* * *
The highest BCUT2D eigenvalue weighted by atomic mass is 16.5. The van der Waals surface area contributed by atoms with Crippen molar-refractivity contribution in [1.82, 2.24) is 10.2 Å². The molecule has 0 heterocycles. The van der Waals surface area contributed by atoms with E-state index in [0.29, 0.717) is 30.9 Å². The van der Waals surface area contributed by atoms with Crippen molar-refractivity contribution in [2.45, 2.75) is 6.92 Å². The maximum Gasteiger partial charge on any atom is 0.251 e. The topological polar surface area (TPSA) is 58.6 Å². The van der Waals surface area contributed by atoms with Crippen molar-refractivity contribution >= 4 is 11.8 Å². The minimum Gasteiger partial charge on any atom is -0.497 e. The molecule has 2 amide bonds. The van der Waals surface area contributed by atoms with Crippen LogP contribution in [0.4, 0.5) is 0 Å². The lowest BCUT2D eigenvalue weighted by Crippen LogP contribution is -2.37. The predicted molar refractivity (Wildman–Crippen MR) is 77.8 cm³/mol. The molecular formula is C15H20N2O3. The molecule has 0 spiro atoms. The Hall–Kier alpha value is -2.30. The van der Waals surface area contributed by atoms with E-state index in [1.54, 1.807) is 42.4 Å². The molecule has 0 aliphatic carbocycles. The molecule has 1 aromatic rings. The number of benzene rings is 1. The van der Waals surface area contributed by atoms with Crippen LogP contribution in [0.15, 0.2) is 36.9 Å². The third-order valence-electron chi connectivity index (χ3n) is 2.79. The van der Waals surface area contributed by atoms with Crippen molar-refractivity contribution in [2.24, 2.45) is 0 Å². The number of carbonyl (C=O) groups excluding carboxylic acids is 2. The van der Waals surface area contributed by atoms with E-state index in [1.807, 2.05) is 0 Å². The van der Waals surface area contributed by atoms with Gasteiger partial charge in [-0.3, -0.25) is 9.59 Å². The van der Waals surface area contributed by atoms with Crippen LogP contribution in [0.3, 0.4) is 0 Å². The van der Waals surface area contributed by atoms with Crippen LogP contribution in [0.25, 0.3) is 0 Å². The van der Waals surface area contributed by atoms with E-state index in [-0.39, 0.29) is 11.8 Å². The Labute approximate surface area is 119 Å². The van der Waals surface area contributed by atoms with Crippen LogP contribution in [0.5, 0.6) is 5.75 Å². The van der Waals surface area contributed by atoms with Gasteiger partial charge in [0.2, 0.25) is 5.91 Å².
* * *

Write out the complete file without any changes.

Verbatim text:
The highest BCUT2D eigenvalue weighted by atomic mass is 16.5. The van der Waals surface area contributed by atoms with Crippen molar-refractivity contribution in [1.82, 2.24) is 10.2 Å². The molecule has 0 heterocycles. The van der Waals surface area contributed by atoms with E-state index in [0.29, 0.717) is 30.9 Å². The van der Waals surface area contributed by atoms with Crippen molar-refractivity contribution in [2.45, 2.75) is 6.92 Å². The maximum Gasteiger partial charge on any atom is 0.251 e. The topological polar surface area (TPSA) is 58.6 Å². The van der Waals surface area contributed by atoms with Crippen molar-refractivity contribution >= 4 is 11.8 Å². The minimum Gasteiger partial charge on any atom is -0.497 e. The molecule has 2 amide bonds. The van der Waals surface area contributed by atoms with Crippen LogP contribution in [0.4, 0.5) is 0 Å². The lowest BCUT2D eigenvalue weighted by Crippen LogP contribution is -2.37. The predicted molar refractivity (Wildman–Crippen MR) is 77.8 cm³/mol. The molecular formula is C15H20N2O3. The molecule has 0 spiro atoms. The Hall–Kier alpha value is -2.30. The van der Waals surface area contributed by atoms with E-state index in [1.54, 1.807) is 42.4 Å². The molecule has 0 aliphatic carbocycles. The molecule has 1 aromatic rings. The number of benzene rings is 1. The van der Waals surface area contributed by atoms with Crippen LogP contribution in [0.15, 0.2) is 36.9 Å². The third-order valence-electron chi connectivity index (χ3n) is 2.79. The van der Waals surface area contributed by atoms with Crippen molar-refractivity contribution in [2.24, 2.45) is 0 Å². The number of carbonyl (C=O) groups excluding carboxylic acids is 2. The van der Waals surface area contributed by atoms with E-state index in [1.807, 2.05) is 0 Å². The van der Waals surface area contributed by atoms with Gasteiger partial charge in [-0.3, -0.25) is 9.59 Å². The van der Waals surface area contributed by atoms with Crippen LogP contribution in [0.3, 0.4) is 0 Å². The van der Waals surface area contributed by atoms with Crippen LogP contribution in [0.25, 0.3) is 0 Å². The van der Waals surface area contributed by atoms with E-state index in [-0.39, 0.29) is 11.8 Å². The Labute approximate surface area is 119 Å². The van der Waals surface area contributed by atoms with Crippen LogP contribution in [0.5, 0.6) is 5.75 Å². The van der Waals surface area contributed by atoms with Gasteiger partial charge in [0.2, 0.25) is 5.91 Å².